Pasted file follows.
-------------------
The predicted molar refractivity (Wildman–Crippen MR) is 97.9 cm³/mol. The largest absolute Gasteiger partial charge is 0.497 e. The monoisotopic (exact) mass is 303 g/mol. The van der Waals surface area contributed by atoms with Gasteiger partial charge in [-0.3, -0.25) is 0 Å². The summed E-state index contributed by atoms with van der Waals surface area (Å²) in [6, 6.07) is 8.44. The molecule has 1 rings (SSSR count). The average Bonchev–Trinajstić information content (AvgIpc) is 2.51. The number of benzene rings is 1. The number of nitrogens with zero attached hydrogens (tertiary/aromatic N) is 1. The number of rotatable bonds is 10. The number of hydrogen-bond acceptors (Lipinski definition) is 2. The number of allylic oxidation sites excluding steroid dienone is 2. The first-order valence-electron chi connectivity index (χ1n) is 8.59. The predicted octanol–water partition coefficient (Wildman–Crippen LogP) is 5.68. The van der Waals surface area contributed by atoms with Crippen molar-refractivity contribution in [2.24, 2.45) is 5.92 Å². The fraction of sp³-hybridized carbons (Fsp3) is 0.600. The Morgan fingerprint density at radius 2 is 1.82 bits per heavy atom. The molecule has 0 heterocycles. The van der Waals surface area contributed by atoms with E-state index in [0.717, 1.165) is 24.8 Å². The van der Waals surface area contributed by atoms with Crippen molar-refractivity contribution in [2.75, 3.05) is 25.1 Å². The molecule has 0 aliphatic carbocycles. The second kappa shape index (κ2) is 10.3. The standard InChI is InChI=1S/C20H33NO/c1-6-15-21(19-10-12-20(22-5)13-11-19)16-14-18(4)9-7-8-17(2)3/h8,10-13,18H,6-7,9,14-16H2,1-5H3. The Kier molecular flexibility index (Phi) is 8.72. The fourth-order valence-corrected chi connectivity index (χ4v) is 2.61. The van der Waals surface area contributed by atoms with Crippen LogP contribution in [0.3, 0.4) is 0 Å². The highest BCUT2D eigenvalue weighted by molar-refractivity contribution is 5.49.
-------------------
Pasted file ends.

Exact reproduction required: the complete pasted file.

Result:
The predicted molar refractivity (Wildman–Crippen MR) is 97.9 cm³/mol. The largest absolute Gasteiger partial charge is 0.497 e. The monoisotopic (exact) mass is 303 g/mol. The van der Waals surface area contributed by atoms with Gasteiger partial charge in [-0.3, -0.25) is 0 Å². The summed E-state index contributed by atoms with van der Waals surface area (Å²) in [6, 6.07) is 8.44. The molecule has 1 rings (SSSR count). The average Bonchev–Trinajstić information content (AvgIpc) is 2.51. The number of benzene rings is 1. The number of nitrogens with zero attached hydrogens (tertiary/aromatic N) is 1. The number of rotatable bonds is 10. The number of hydrogen-bond acceptors (Lipinski definition) is 2. The number of allylic oxidation sites excluding steroid dienone is 2. The first-order valence-electron chi connectivity index (χ1n) is 8.59. The predicted octanol–water partition coefficient (Wildman–Crippen LogP) is 5.68. The van der Waals surface area contributed by atoms with Crippen molar-refractivity contribution in [2.24, 2.45) is 5.92 Å². The fraction of sp³-hybridized carbons (Fsp3) is 0.600. The Morgan fingerprint density at radius 2 is 1.82 bits per heavy atom. The molecule has 0 heterocycles. The van der Waals surface area contributed by atoms with E-state index in [0.717, 1.165) is 24.8 Å². The van der Waals surface area contributed by atoms with Crippen molar-refractivity contribution in [2.75, 3.05) is 25.1 Å². The molecule has 0 aliphatic carbocycles. The second kappa shape index (κ2) is 10.3. The standard InChI is InChI=1S/C20H33NO/c1-6-15-21(19-10-12-20(22-5)13-11-19)16-14-18(4)9-7-8-17(2)3/h8,10-13,18H,6-7,9,14-16H2,1-5H3. The Kier molecular flexibility index (Phi) is 8.72. The fourth-order valence-corrected chi connectivity index (χ4v) is 2.61. The van der Waals surface area contributed by atoms with Crippen LogP contribution in [0.3, 0.4) is 0 Å². The highest BCUT2D eigenvalue weighted by molar-refractivity contribution is 5.49.